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More effective communication?

I'm writing an article on how IT managers can more effectively communicate with people in other departments and even align their actions with the goals of other departments to increase business. I was hoping some of you wouldn't mind chiming in on what you find are the biggest challenges you face in this area, problems you regularly encounter, etc. I'm also interested in stories of how you may have creatively resolved issues. Any help greatly appreciated. Thanks.
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MPPAshley
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MPPAshley
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4 Solutions
 
MPPAshleyAuthor Commented:
OK. If it isn't obvious, I'm new to EE. My impression was I could only post a question in 3 subject areas at once?
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MPPAshleyAuthor Commented:
Thanks so much, padas. Will do :)
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m0tanAssociate Support EngineerCommented:
I guess it sort of depends on what environment you're in.  For an IT Manager in a non-tech business, it's going to be more a vernacular and scope creep situation where people start talking about their printers because they have no idea what cloud computing means, or long informational discussions and presentations describing said technologies before even getting close to budgeting for them.

Also, many department managers will not understand the overall scope of what you're trying to do, so explaining the complexities of your operation when asking for specifics for your projects are sometimes a must.  You don't want to overwhelm your own people by trying to squeeze in a million different requests into one project when they can be pushed out, so try to find out what they need versus what they want and roll the projects out accordingly.  You also want to determine what YOU need versus what YOU want in that same respect.  Trying to achieve too much too quickly on either side will make projects appear rushed and you can lose the trust that you've already worked so hard to gain from those departments.
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Aaron TomoskyTechnology ConsultantCommented:
I find the hardest to be infrastructure projects that were minimally scoped at origin. For example you have a business project and buy them a server and all is happy. Then a few months go by and it ends up needing more storage and a larger backup. The original project is already closed and done and justifying backups is next to impossible because "it runs just fine now doesn't it?"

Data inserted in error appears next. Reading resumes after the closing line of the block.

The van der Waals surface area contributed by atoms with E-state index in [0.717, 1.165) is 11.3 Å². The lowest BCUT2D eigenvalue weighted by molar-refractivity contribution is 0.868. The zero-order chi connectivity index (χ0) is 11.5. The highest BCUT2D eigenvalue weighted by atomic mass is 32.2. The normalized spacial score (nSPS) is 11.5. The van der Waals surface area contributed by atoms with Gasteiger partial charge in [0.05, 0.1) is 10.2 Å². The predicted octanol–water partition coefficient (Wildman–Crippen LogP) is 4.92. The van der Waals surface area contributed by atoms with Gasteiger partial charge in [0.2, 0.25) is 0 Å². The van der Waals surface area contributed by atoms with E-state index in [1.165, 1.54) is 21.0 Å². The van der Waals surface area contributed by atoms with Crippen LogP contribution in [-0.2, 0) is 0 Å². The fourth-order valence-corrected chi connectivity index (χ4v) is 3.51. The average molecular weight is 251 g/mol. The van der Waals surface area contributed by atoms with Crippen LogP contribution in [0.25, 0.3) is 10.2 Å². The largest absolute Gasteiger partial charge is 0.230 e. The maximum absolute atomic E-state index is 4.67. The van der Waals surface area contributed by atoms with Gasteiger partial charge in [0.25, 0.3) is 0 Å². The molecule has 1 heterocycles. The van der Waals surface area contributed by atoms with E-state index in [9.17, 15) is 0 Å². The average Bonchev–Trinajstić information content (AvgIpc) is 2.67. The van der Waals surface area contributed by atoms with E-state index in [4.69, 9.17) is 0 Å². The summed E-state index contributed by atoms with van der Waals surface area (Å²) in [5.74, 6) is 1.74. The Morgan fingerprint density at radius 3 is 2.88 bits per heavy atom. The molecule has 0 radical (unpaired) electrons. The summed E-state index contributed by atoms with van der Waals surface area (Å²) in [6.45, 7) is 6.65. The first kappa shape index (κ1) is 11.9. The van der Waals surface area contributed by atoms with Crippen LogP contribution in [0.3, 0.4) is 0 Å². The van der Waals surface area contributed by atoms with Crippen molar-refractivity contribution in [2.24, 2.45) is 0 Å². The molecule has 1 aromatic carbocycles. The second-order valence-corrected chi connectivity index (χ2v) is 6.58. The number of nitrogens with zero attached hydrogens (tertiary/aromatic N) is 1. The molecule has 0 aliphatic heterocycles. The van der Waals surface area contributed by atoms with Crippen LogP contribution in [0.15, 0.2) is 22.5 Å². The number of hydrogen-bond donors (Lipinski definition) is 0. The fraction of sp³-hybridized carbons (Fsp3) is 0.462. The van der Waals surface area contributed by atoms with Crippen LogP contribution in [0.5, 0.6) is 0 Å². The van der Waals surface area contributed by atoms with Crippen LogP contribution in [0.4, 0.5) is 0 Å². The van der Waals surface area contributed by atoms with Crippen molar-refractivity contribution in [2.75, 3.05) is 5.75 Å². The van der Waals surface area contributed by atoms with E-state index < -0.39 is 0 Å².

Even tougher are things that affect all projects like switches and routers and esxi licensing. I think the best way is to add padding to every project that can be pooled for those things but honestly it's something in still working on because our accounting doesn't work that way.
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Scott PletcherSenior DBACommented:
IT managers must get rid of the techno-speak and use business language when appropriate.  For example, "cloud" is meaningless.  You have to phrase it in "real" language that makes business sense.
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RobOwner (Aidellio)Commented:
I think ScottPletcher has hit the nail on the head.  You need to use their language, not yours.  I use analogies all the time using familiar everyday things like cars and houses.  They're not always perfect because a car isn't a computer (well most of it isn't haha) but they get the point across.

The biggest headaches I've come across is firstly justifying a process and then how long a process takes.  The Non techs (and management) will often assume that things can be done very quickly when it comes to IT.  I've had to break down how and why things take as long as they will but avoiding the use of any kind of tech speak.  I keep breaking down something until they can see the steps involved and the effort.

One fail-safe in communication is making sure they understand why you are changing or implementing certain infrastructure.  Often the non techs don't understand what's going on other than something is changing on them again.  Being able to explain your actions in terms of Profit, Costs and Efficiency will usually get the point across.
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MPPAshleyAuthor Commented:
Thanks so much for all your feedback. I hated to make you share the points and wish I could have given the full amount to each of you. Would any of you object to a direct quote for my article?
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Scott PletcherSenior DBACommented:
I don't, minimal as what I said was :).
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RobOwner (Aidellio)Commented:
I don't mind either, quote away.  I'm sure you will but please link back to EE and include the EE domain :)
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RobOwner (Aidellio)Commented:
Also when linking please link to the experts profiles as this question isn't public to everyone.
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